• Valenar does NOT reflect the structure of Tairnadal life back in Aerenal. There is no King of the Tairnadal. Beyond that, the civic infrastructure of the Tairnadal… the teachers, the children, the breeders of horses… are all still in Aerenal. For the elves, Valenar isn’t ahome; it’s a military beachhead.

Ultimately, what the Valenar want is an opportunity to emulate the deeds of their ancestors in battle. Their ancestors weren’t conquerors; they were guerrillas fighting a superior foe, strengthened by their knowledge of the land. So in my Eberron – and you could take things a different way – Valenar is in fact a trick. The elves aren’t building a kingdom; they are preparing a battlefield. The reason that they are so antagonistic and provocative in their dealings with the other nations – notably Karrnath and Darguun – is because they want to be attacked by a challenging foe. They don’t want to be invaders or conquerors; they want to provoke a powerful force into attacking them on their home ground. For the last few decades they have been acclimatizing themselves to the land, learning its tricks, determining the ideal spots for ambushes or ways to disrupt supply lines, and so on. The aren’t bringing their cultural infrastructure to Valenar because at the end of the day, they are ready to LOSE Valenar; if worst came to worst, they could retreat to Aerenal and be back where they started. The Last War was a good starting point, but now they are setting the stage for the REAL opportunity to emulate their ancestors.

Not all of the Tairnadal support this idea. There are some sects that have different ideas of what to do – they think the elves should fight the dragons, or return to Xen’drik. And then there are those who are perfectly content with the way things have been done for the last ten thousand years, who think the Valenar are hotheads. If you play a Tairnadal elf, it’s up to you to decide where you fall on this spectrum. Do you support the High King and the Host of Valenar? If so, why aren’t you in Valenar now, or serving as a mercenary? Are you on extended leave and simply waiting for the call to go back? Are you a spy gathering intelligence, or a provocateur getting into a position where you could help trigger the war? Do you oppose the High King and his plan… do you believe in Valenar as a kingdom, or perhaps want to protect the innocent humans of the region from future bloodshed? Or are you a Tairnadal with no ties to Valenar, either wandering the world in you own pursuit of your patron’s path or driven from your homeland by your beliefs?

In closing, a point I’ll emphasize again: The Valenar are an army. There are no Valenar children; they’re raised and trained on Aerenal. The finest smiths and horsebreeders are in Aerenal. In Valenar, almost all civilians are humans or Khoravar (half-elves). The elves aren’t invested in Valenar for the long term; it’s a tool in a larger plan.

… At least, in my Eberron.


Unfortunately, many of the online articles once hosted by WotC have been removed from the internet. However, here’s some online articles that might prove interesting.


Post your questions in the comments and I’ll get to them as time allows.

I remember the Vadallia & Cardaen article, but I also remember how Saer Vordalyn behaved in Queen of Stone.  And while some of the ancestors may have been great poets, given their history the majority must have been warriors (clearly not many of them were urban administrators, since they have outsourced those functions to Lyrandar).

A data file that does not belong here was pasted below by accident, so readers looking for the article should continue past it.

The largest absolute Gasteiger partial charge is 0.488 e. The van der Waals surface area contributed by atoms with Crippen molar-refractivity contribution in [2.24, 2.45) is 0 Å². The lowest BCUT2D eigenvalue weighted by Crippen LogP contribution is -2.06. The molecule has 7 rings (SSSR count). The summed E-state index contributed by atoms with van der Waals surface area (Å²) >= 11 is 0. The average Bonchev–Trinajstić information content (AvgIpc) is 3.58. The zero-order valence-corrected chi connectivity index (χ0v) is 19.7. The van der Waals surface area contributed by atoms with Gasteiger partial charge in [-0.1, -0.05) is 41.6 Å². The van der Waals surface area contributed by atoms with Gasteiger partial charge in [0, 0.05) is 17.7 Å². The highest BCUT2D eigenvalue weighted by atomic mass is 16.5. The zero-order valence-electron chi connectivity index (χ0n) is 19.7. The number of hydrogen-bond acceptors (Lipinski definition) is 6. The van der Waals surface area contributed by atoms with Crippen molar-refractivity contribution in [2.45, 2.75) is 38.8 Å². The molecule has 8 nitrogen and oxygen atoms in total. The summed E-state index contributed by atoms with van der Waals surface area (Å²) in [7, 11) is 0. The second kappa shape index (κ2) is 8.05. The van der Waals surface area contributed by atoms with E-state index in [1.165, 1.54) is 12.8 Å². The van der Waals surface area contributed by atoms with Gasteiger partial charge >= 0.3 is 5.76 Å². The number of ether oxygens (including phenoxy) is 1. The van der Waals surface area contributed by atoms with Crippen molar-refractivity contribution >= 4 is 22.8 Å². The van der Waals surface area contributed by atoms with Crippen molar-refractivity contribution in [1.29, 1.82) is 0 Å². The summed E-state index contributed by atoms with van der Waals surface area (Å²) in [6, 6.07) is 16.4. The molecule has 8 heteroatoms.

In looking at Saer Vordalyn, consider a few things. He is Valenar, which means he is, innately, a warrior. Second, his ancestor may well have been known for pride or aggression. Essentially, when a Valenar acts like a jerk, it could be because he, the Valenar is personally a jerk; because his ancestor was a jerk and he’s obliged to act that way; or both.

As for the poet, the key point is that the poet had to do something in a time or war to achieve legendary status in the eyes of the elves. Bards are VERY important to the Tairnadal, both serving to inspire troops and more important to preserve the tales of the ancestors. So the poet could be a bard who travels with a warband. On the other hand, it could be that there is a poet who is a legend OFF the battlefield. It could be he crafted the songs that are sung by every bard, or the code that defines the Tairnadal culture. He became a legend in a time of war, but that doesn’t mean he had to be a warrior. As for the lack of civic administration, see the points above. Tairnadal culture generally avoids massive cities; even if it didn’t, the best civic administrators are back in Aerenal keeping the home fires burning. Using local talent is an excellent way to keep your personal investment in the city low.

In my experience few people live up to, or even understand, the ideal of whatever religious or secular ideology they espouse.  I can’t shake the sense that a great many adolescents would use their ancestors as excuses to indulge in bad behavior (I see this happening in real life all of the time, with teens and adults), and a great many adults would take a very simplistic and conventional view of their ancestor’s activities.

Certainly. Which ties to two points above. The first is the fact that Tairnadal culture is FAR more structured and intense than typical Sunday school. Again, I personally compare it to Ender’s Game. Tairnadal children are constantly training, fighting, and learning the stories of their ancestors. It’s not just a casual “Oh, your ancestor liked swords”; it’s a matter of drilling in his precise style, learning every account of him from history by heart, and spending hours each day sparring. You have a concrete bond to his spirit, which is something that makes you distinctly different from a human adolescent. You spar for three hours a day because it is in battle that they hope that you will find that bond, and come to understand him on a very fundamental level.